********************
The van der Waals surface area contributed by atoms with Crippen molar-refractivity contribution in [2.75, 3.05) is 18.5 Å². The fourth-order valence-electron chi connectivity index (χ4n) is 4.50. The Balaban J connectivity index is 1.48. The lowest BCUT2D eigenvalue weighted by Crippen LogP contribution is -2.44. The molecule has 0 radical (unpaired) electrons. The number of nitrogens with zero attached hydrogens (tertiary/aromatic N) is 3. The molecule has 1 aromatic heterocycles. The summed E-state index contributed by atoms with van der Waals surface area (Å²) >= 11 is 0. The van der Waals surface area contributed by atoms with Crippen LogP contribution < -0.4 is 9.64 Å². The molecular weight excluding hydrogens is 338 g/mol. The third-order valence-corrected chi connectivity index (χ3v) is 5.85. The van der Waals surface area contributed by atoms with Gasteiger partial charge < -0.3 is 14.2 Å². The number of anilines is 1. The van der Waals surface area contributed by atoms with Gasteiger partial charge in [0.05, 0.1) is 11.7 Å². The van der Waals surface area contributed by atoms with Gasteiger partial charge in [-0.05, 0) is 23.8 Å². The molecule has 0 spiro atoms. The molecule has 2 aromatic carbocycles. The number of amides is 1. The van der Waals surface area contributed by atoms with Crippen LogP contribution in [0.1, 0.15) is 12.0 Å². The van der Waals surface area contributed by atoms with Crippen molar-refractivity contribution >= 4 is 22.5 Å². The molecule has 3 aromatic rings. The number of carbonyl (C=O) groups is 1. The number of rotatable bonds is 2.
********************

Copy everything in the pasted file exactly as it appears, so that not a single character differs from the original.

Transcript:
The van der Waals surface area contributed by atoms with Crippen molar-refractivity contribution in [2.75, 3.05) is 18.5 Å². The fourth-order valence-electron chi connectivity index (χ4n) is 4.50. The Balaban J connectivity index is 1.48. The lowest BCUT2D eigenvalue weighted by Crippen LogP contribution is -2.44. The molecule has 0 radical (unpaired) electrons. The number of nitrogens with zero attached hydrogens (tertiary/aromatic N) is 3. The molecule has 1 aromatic heterocycles. The summed E-state index contributed by atoms with van der Waals surface area (Å²) >= 11 is 0. The van der Waals surface area contributed by atoms with Crippen LogP contribution < -0.4 is 9.64 Å². The molecular weight excluding hydrogens is 338 g/mol. The third-order valence-corrected chi connectivity index (χ3v) is 5.85. The van der Waals surface area contributed by atoms with Gasteiger partial charge < -0.3 is 14.2 Å². The number of anilines is 1. The van der Waals surface area contributed by atoms with Gasteiger partial charge in [0.05, 0.1) is 11.7 Å². The van der Waals surface area contributed by atoms with Gasteiger partial charge in [-0.05, 0) is 23.8 Å². The molecule has 0 spiro atoms. The molecule has 2 aromatic carbocycles. The number of amides is 1. The van der Waals surface area contributed by atoms with Crippen LogP contribution in [0.1, 0.15) is 12.0 Å². The van der Waals surface area contributed by atoms with Crippen molar-refractivity contribution >= 4 is 22.5 Å². The molecule has 3 aromatic rings. The number of carbonyl (C=O) groups is 1. The number of rotatable bonds is 2.